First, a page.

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Exactly what is a candidate-driven market?

Exactly what is a candidate-driven market?

From an employer’s perspective, a candidate-driven market is something that isn’t always recognised until faced with the prospect of recruiting. Too often, employers hear the term, “it’s a candidate market”, without necessarily understanding the full implications of what this is. It’s something that affects all employers recruiting, with the candidates often in the driving seat and able to command more than just the best salary they can get.
 
Candidates are often receiving multiple job offers, as well as their current employers trying to offer more for them to stay on as their employee. It’s not just about salary, but the whole package. Candidates have such a choice that they are able to command more competitive salaries, flexible working patterns, stronger study support and a full career development plan. If a client can’t offer what a candidate is looking for, they’ll ultimately lose them to a competitor that can.
 

Attracting premium candidates

Given unemployment is at an all-time low, candidate attraction is high on the agenda for many forward-thinking businesses. It’s to be expected that candidates will leave roles through natural attrition, but how do companies attract the premium candidates that will really add value and move their department forward? There are two significant areas that come to mind when attracting passive candidates. One, what is the company about and what can be found online to support the company’s values and vision? Two, how quickly can businesses make decisions, bearing in mind the candidate is already in a position where the status quo is positive and prospects of progression are realistically achievable?
 
We partner with a lot of businesses using branded advertising and a joined-up approach is likely to catch the attention of passive candidates. In addition, we have connections with the more junior end of the market where we can keep in touch with the candidates through the early parts of their career, through to middle management ensuring we are in touch with the markets with our finger firmly on the pulse. It is important that employers have a process which makes it straightforward. The number of interview stages, speed of the process and information provided to the candidate prior to the interview, show you are serious about recruiting. A lot of potential employers lose candidates due to their hiring process taking too long between each stage as top candidates are being offered something better elsewhere. Another reason employers miss out on great candidates is not providing a comprehensive job specification that fully informs applicants about how attractive the vacancy could be for them.
 
Suggestions:
 
  • Make your company visible on all platforms - the more positive information the better and consider what your own motivations were for joining the business; think about what you would have done after reading all of the available company information online and use that knowledge to your advantage.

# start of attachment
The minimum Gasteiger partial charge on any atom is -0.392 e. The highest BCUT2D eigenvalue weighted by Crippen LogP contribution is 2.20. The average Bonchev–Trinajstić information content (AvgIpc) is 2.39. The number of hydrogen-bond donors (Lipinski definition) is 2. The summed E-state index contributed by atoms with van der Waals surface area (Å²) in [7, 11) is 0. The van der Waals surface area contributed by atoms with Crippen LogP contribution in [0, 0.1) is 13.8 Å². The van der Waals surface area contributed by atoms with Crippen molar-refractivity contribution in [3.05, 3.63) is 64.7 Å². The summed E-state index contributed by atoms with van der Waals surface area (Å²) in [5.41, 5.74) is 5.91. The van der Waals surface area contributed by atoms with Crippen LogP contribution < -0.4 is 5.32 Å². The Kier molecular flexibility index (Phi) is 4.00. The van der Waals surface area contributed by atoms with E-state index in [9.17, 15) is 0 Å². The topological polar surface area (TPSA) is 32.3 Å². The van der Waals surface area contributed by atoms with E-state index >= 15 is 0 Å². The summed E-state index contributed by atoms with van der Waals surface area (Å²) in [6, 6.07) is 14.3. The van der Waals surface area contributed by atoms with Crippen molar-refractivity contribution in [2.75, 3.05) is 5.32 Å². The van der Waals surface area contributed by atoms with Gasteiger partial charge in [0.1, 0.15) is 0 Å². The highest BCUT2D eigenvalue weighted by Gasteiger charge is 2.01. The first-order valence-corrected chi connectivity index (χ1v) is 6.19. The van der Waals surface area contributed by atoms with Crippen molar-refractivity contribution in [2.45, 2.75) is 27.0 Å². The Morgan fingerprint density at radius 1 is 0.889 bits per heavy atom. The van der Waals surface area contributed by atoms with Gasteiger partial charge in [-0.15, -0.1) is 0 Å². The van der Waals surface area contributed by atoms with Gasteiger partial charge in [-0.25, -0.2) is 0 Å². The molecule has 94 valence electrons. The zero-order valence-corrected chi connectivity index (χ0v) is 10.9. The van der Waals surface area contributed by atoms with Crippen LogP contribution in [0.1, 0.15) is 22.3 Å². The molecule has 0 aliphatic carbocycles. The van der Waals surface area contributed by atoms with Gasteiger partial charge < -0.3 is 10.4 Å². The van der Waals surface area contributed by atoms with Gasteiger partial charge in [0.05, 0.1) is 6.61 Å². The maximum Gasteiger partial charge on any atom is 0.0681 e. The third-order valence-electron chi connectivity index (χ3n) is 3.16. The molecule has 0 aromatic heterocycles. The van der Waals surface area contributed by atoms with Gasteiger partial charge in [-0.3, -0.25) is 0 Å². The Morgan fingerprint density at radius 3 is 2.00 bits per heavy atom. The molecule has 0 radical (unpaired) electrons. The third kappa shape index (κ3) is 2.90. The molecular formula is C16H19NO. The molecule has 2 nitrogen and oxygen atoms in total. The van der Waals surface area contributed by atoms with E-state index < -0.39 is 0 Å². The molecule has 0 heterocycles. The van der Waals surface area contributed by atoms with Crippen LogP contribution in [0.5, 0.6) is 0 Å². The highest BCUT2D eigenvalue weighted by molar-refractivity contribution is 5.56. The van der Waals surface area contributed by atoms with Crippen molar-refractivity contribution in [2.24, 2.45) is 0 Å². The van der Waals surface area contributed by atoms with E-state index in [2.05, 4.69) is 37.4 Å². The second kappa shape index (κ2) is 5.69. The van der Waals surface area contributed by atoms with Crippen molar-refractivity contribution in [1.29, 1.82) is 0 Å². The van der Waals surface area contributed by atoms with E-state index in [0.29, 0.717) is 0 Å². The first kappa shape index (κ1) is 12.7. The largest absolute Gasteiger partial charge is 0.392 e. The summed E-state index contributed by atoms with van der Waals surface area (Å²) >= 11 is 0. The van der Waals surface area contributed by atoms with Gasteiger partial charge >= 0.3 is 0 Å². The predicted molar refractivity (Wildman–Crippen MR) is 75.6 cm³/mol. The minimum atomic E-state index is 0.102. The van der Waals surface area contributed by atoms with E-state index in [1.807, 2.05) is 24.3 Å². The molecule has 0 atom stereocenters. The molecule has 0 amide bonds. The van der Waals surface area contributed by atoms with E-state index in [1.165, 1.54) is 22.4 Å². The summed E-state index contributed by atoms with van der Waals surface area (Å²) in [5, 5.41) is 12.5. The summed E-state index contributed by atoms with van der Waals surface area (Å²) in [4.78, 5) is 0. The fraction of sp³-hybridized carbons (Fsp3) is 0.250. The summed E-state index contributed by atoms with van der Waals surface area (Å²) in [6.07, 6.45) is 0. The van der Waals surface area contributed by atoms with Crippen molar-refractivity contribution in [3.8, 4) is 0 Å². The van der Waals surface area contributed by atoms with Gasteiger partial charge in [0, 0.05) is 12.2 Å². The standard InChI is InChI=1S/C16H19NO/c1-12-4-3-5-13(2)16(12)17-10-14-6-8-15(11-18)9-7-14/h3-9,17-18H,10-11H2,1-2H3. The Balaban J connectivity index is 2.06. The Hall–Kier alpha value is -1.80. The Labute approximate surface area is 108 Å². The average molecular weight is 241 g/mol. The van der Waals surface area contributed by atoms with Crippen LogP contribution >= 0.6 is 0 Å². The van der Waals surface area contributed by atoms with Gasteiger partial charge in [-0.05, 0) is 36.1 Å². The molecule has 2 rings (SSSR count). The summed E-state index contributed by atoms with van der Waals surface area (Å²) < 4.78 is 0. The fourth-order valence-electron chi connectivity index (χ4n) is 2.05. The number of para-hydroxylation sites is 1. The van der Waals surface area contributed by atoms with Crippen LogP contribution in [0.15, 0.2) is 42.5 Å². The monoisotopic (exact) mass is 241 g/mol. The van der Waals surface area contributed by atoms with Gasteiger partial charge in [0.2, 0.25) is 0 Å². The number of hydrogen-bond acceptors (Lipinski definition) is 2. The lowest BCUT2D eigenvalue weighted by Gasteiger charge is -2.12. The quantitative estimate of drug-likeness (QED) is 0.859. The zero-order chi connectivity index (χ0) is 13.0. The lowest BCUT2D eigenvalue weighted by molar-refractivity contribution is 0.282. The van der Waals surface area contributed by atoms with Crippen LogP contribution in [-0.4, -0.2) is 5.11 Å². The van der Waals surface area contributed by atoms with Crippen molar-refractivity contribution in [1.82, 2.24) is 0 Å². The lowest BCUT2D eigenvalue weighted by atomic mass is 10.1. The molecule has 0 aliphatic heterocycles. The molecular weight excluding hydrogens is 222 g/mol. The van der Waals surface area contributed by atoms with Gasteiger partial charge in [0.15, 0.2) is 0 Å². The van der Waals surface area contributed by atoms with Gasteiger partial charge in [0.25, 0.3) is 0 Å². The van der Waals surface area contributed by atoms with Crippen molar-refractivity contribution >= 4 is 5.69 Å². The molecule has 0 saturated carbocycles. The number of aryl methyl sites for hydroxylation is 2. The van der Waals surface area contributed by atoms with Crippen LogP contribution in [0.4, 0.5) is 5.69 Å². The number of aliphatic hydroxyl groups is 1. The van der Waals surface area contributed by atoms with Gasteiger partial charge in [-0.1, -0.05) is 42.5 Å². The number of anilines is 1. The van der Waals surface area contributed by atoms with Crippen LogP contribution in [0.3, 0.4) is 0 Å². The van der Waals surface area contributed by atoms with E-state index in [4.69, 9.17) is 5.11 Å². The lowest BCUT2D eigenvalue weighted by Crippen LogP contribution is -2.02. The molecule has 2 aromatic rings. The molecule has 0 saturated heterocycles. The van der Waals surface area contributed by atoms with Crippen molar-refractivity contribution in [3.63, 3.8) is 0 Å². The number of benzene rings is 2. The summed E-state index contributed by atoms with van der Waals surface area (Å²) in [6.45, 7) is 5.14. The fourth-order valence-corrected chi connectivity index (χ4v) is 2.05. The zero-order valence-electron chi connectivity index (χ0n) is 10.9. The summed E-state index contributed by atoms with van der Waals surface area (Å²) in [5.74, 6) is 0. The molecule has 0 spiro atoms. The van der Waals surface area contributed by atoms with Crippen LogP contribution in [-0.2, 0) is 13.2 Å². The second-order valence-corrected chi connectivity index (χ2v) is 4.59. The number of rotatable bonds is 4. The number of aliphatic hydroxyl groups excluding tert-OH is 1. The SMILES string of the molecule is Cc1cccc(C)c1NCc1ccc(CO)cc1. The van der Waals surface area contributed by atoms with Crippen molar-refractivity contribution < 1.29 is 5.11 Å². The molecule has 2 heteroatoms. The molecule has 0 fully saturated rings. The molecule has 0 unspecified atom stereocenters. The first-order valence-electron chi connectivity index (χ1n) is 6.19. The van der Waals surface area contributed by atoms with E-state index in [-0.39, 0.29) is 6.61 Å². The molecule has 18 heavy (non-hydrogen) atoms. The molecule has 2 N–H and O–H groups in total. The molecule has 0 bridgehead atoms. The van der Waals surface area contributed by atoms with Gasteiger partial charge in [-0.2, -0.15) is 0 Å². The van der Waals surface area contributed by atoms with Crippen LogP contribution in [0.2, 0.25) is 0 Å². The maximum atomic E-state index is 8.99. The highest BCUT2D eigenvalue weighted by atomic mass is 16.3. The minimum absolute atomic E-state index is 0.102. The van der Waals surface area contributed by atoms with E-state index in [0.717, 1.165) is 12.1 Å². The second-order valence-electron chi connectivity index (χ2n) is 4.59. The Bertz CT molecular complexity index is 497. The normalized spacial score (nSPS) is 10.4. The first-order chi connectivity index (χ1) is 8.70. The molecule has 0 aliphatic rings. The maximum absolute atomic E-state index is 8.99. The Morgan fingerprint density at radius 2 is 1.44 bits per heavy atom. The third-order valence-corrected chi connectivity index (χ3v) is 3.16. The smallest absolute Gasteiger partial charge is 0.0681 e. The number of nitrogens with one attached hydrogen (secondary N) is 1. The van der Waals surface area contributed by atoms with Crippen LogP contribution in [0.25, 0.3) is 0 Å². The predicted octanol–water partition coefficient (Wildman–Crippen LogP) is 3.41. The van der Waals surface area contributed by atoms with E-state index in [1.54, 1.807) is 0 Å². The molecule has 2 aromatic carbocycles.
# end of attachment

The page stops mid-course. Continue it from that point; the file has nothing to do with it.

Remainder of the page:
• Act fast. If you like the candidate then move quickly because it’s one thing to interview a passive candidate, but it’s another hiring them. 


The importance of selling a culture, brand, and reputation to attract top talent

Culture, brand and reputation are paramount to attracting top talent in the market. As previously mentioned, candidates don’t make their decisions of who to work for based solely on salary. The full package is considered and the decision-making process begins from the minute the candidate starts the process with the employer. It is important for the employee to feel like they have a future where they can see themselves as being part of a successful business. The interview is one of the major influencing factors for a candidate deciding if they wish to work at a company and it is important that the company culture is explained to the candidate in the interview. More often than not, interviewers don’t sell their organisation enough and expect the candidate to be excited about an opportunity based on reading a job spec and answering interview questions. Don’t make that mistake.
 

Retaining the candidate

Retention is about ensuring the employee is happy and there are many factors that keep a candidate with the same employer. Usually, the main reason people leave their role is not being able to see a future in the company or their relationship with their manager/management team. Therefore, it is important that the employee believes that the manager has their best interests at heart, is supporting them in their development with regular reviews, and ensuring that any problems are resolved early on before they become a bigger issue than they need to be. Praise for doing a good job goes a long way, as does having an understanding approach with regards to work-life balance when personal issues arise. If you demonstrate that you have your employees’ interests at the forefront of your mind, have a good working relationship and offer responsibilities and a development plan, you are putting yourself ahead of a lot of employers.
 

Tips for employers to follow

  • Ensure a strong brand is recognised by the candidate in the interview.
  • Display good values.
  • Outline future plans and recognise the areas to be improved. 
  • Talk about previous success and advertise this where possible.
 
Chris Crawford
Operating Director, Page Personnel Finance
T: +44 161 829 0356 / +44 151 255 3776
M: +44 7810871790